Safe Skin, Safe Mommy: Pregnancy Precautions for Sunny Days

June 15, 2020

If you’re pregnant over the summer, don’t be afraid to get outside and soak up some sun! While pregnancy can make you more sensitive to UV rays and the heat, severe health complications are unlikely to arise, and there are many simple ways to stay safe and comfortable.

“Don’t let the mommy blogs fool you. There is little clinical evidence behind sun exposure and heat being harmful to you and your baby,” said Dr. Jessica Pescatore, OB/GYN at Jefferson Health in New Jersey. “As long as you listen to your body, you can spend plenty of time outdoors. Not to mention, it’s essential to absorb vitamin D for a healthy immune system.”

During pregnancy, due to hormonal changes, you become more susceptible to skin discoloration, especially when exposed to the sun. Many women will develop “the mask of pregnancy,” or melasma, causing brownish patches (and sometimes freckles) to appear on the face, says Dr. Pescatore.

“Melasma isn’t dangerous, and it typically fades after pregnancy,” explained Dr. Pescatore. “Of course, the more time you spend in the sun, the more prominent the patches are likely to become.”

“Your main concern should be your body temperature and hydration,” continued Dr. Pescatore.

Pregnant women naturally have an elevated basal body temperature – or body temperature when resting – so they’re going to feel much warmer than someone who is not pregnant. The warmer they become, the more they’re going to sweat, thus increasing their risk for dehydration.

“Generally, mild cases of dehydration are easy to treat and have no long-term health impacts,” said Dr. Pescatore. “However, if a pregnant woman is severely dehydrated, she may experience contractions, a reduction in breast milk, and possible birth defects.”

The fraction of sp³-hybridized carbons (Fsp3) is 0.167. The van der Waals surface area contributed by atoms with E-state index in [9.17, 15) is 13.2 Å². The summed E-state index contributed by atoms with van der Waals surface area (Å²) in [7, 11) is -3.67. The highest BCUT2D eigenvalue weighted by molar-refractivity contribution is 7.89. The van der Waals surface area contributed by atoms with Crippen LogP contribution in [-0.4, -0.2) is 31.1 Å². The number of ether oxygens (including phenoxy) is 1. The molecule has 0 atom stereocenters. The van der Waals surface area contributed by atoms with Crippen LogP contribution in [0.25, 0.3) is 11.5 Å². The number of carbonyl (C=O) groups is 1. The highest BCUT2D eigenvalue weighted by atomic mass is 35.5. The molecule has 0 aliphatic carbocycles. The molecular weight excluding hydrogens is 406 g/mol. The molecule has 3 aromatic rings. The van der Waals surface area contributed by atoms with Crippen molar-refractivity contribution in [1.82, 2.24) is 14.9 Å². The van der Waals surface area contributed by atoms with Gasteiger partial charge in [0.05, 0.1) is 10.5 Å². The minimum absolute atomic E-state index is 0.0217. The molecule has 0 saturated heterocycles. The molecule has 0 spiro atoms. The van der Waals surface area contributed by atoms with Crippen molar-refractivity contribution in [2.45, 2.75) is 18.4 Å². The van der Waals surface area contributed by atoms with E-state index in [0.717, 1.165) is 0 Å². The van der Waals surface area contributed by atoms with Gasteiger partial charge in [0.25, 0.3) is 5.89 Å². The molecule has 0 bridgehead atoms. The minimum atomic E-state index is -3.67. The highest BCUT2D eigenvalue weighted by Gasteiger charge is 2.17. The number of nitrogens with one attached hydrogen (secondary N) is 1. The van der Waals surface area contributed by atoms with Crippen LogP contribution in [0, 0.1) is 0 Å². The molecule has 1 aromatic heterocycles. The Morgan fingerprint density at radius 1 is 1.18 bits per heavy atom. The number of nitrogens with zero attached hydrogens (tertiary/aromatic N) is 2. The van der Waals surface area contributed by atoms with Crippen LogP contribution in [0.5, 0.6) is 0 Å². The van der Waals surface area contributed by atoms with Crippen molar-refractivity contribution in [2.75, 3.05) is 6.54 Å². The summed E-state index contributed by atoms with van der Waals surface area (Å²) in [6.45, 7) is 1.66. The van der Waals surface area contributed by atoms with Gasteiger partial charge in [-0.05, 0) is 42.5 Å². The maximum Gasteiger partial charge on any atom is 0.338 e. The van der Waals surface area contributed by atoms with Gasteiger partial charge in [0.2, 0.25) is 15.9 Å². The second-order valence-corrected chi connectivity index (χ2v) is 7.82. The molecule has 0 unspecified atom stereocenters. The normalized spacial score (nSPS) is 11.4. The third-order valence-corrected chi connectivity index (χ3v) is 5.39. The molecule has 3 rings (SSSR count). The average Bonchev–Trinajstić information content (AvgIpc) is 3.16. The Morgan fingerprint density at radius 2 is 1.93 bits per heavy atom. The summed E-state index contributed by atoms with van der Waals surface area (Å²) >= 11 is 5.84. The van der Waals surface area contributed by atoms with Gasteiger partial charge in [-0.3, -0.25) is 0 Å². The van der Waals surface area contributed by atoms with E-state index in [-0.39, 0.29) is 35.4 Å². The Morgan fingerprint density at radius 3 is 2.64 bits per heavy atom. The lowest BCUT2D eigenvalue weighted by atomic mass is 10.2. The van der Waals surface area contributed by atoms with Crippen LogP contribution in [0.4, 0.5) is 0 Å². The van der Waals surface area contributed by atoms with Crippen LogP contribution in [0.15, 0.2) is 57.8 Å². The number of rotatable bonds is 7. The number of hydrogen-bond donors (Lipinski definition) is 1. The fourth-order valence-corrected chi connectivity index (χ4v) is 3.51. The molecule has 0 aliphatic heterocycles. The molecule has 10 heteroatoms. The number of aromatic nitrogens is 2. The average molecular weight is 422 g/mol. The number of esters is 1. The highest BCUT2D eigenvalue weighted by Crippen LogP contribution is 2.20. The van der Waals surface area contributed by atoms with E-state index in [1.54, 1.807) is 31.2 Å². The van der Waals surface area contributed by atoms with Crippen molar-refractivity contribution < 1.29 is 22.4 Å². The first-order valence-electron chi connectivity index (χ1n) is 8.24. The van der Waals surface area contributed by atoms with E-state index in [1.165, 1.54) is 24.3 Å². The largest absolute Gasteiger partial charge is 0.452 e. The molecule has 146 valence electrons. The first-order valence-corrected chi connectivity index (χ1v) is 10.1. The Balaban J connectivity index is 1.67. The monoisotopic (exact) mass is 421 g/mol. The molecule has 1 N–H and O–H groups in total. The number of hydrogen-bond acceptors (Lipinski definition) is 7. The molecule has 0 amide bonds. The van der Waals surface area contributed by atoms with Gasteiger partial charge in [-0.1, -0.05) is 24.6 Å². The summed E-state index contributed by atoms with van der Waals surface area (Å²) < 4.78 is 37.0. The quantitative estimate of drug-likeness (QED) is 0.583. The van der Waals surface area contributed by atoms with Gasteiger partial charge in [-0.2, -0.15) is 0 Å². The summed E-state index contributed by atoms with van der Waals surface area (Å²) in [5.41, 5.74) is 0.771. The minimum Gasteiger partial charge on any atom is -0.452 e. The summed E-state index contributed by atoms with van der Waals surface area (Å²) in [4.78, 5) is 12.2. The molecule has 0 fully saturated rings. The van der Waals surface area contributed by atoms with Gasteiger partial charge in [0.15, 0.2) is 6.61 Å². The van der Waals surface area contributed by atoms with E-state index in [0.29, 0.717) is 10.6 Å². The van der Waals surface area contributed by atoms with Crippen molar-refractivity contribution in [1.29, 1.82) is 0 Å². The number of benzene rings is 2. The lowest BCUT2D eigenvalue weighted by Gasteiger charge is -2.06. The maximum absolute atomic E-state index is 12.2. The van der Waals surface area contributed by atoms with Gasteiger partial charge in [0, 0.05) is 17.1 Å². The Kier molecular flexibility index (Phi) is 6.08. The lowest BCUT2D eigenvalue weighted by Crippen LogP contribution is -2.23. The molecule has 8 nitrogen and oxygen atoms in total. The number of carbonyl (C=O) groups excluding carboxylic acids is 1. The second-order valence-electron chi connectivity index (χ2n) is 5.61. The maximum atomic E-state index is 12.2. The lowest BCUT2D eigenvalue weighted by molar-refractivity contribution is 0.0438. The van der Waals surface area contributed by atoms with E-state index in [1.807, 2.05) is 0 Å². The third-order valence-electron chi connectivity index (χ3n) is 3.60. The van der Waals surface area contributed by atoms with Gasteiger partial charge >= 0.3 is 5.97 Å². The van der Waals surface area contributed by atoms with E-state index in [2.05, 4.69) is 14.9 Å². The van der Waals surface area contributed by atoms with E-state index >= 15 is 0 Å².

Remember to always carry a water bottle with you when you leave the house, and replenish your fluids throughout the day. It’s recommended that you drink eight 8-ounce glasses of water daily, especially when it’s hot out!

In addition to staying hydrated, preventing sunburn is a must. Even though pregnancy will not make you more susceptible to burning, the burn itself can raise your body temperature and further dehydrate you.

“You’ll need to be a bit more cautious on the beach, facing the reflections from the sun and the water, than if you were just in your backyard,” said Dr. Pescatore. “Also, whether you’re on the beach or sitting pool-side, it’s completely safe to wear a bikini. Just remember to be extra thorough when applying sunscreen, now that there’s more surface area to cover!”

Dr. Pescatore’s sun safety tips for expecting mothers – and others – include:

  • Avoid direct sun exposure between 10 a.m. and 4 p.m. – when UV-A and UV-B rays are strongest.
  • Apply a broad-spectrum, mineral sunscreen (of at least SPF 30) around 30 minutes prior to heading outside and reapply every two hours. If you swim, you will need to reapply after. (Keep in mind that a higher SPF does not grant you immunity; you cannot stay out in the sun as long as you want without reapplying!)
  • Remember the teaspoon rule: one teaspoon of sunscreen covers the neck and face, two teaspoons cover the torso/back, and one teaspoon for each extremity.
  • To prevent darkening of the linea nigra (or the pregnancy line on your belly), the American Academy of Dermatology recommends applying (and reapplying) SPF 50 to the area.
  • Wear wide-brimmed hats, sunglasses, and UV protective clothing.

“Above all else, remember to take breaks, especially on those brutally hot days,” continued Dr. Pescatore. “Go inside or sit under a shaded area.”

If you develop a severe sunburn, coupled with body aches, headache, fever, chills, or dizziness, reach out to your doctor, as these could be signs of sun poisoning and heat exhaustion.

To learn more about Women’s & Children’s services at Jefferson Health in New Jersey, click HERE.